2) About gatekeeping: The school of dentistry is part of a university, yes, but, one might add, it is also a professional school, training students to assume a position within a profession. As such, the school of dentistry has a responsibility to ensure that only people fit to join that profession are invited to do so.

This is a strong argument for expelling the students. It would be even stronger were there some good reason for thinking students involved in misogynistic expression would put their patients at risk of harm were they ever to have patients. (Is there any evidence to support that worry?)

One response is, again, that powerful institutions, such as schools of dentistry, should in a free society have great regard for freedom of expression. Another response is that because it is part of a university, the school of dentistry is a place of education rather than training and, thereby, should not be playing any official gatekeeping role at all. That role should be left exclusively to professional societies.

Maybe schools of dentistry shouldn’t be part of universities. Maybe their associations with universities should be much looser than they are, and their ties to professional bodies tighter. In any case, they cannot be both academic institutions of education and training centres that keep watch on the gates. If a school of dentistry wants to be a gatekeeper, it shouldn’t be housed within a university.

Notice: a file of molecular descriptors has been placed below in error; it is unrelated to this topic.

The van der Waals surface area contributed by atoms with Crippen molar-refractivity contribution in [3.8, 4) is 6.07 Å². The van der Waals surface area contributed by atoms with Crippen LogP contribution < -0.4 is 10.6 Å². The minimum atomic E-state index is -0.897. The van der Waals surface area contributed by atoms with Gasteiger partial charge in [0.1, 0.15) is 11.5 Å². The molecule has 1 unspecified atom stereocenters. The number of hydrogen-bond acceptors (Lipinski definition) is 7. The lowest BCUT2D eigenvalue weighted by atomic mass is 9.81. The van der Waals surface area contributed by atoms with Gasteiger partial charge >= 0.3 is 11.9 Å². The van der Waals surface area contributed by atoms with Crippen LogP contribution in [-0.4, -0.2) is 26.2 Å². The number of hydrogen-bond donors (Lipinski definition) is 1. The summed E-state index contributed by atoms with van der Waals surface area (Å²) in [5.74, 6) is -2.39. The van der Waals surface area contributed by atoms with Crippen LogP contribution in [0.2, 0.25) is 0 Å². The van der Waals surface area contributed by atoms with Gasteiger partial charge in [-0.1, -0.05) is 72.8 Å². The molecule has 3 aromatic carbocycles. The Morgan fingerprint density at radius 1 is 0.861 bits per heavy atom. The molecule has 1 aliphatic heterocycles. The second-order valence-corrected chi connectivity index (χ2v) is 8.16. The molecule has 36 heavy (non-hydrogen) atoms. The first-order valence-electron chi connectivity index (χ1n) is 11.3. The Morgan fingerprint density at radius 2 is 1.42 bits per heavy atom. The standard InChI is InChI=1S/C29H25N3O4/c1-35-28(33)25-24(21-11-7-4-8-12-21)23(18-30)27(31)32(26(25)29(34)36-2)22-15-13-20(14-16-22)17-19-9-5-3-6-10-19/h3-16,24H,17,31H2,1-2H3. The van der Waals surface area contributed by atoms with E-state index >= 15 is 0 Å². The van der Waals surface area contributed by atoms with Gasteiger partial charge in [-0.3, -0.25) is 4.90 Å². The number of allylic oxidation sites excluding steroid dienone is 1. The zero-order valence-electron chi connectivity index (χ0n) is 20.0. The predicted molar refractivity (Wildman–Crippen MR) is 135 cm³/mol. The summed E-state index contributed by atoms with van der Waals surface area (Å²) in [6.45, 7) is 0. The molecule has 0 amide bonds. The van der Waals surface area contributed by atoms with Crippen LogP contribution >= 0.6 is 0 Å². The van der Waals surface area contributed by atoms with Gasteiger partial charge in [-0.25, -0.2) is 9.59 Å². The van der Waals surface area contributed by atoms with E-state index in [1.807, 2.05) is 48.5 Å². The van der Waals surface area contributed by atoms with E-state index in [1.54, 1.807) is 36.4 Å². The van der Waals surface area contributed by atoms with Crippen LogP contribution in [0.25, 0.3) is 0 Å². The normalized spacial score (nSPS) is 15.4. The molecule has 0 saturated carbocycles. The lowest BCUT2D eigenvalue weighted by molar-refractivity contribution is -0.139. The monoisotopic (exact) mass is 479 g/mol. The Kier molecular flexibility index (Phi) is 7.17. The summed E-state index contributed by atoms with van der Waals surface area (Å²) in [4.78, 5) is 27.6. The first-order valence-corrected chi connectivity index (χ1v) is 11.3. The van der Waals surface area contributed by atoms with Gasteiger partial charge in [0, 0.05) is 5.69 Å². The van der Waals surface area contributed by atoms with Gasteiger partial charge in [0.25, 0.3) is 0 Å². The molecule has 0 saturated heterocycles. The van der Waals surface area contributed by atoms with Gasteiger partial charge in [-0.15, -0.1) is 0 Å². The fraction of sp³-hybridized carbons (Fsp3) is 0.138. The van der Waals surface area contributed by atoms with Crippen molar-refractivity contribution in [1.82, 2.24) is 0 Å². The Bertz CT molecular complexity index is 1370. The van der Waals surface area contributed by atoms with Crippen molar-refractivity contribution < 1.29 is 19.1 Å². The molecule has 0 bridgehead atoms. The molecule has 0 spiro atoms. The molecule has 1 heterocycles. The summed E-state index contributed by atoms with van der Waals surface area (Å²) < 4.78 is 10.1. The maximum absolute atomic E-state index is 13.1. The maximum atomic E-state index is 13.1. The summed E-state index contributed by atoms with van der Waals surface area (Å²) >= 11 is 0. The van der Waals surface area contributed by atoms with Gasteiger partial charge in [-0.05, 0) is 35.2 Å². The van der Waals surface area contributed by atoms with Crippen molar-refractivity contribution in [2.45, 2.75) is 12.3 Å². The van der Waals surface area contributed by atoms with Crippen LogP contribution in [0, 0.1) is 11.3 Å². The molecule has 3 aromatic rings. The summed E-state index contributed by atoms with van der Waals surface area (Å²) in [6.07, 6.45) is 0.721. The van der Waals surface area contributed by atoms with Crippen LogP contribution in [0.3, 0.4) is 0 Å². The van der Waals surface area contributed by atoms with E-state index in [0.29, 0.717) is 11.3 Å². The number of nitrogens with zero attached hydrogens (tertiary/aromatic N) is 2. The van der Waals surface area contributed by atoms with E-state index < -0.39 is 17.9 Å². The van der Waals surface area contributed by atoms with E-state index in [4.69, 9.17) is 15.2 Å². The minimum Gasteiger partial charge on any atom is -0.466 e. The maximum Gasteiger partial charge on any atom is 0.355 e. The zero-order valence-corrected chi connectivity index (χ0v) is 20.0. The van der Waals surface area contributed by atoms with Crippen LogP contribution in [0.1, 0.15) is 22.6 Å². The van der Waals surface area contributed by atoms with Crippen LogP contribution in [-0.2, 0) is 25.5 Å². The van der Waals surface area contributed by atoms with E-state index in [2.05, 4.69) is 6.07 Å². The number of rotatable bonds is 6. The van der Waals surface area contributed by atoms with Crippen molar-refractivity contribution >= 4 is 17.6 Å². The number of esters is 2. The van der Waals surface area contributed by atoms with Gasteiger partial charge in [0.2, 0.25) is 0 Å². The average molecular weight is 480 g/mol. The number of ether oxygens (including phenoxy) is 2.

3) About making the school friendly to women: The threat of sanctions for getting caught making misogynistic remarks might well reduce the number of misogynistic postings on Facebook, and that would make for a more pleasant environment. And, yet, that more pleasant environment would be a result not of changed attitudes but of enforced manners. Manners cannot be enforced at a university, I argued above, without compromising that university’s status as a place of education. Here, though, I want to make the additional point that we’re aiming much too low if our goal is merely to create the façade of respect and good will toward women. Let’s be more ambitious, and try to create the real thing.

To create a place in which all students respect and help each other, we need candidly to discuss the attitudes people have that demean others and that lead to hurtful behaviours such as misogynistic postings. Punishment doesn’t change attitudes, but discussion can and often does. If the school of dentistry is to become a place in fact friendly to women, then it has to uncover through critical discussion alone the basic attitudes that make the school hostile, and attempt to change those attitudes through showing them to be pinched, narrow, and debilitating.

4) About restoring the reputation of the school: If the school of dentistry wants to have the reputation of both being friendly to women and being a place of education, it cannot resort to punishment in service of the former, for then it loses the latter. And because threats of punishment create, at best, merely the appearance of friendliness, the school will not gain a reputation for being friendly to women by policing bad behaviours. Its reputation will, rather, be that of a school where misogyny lingers just under the surface.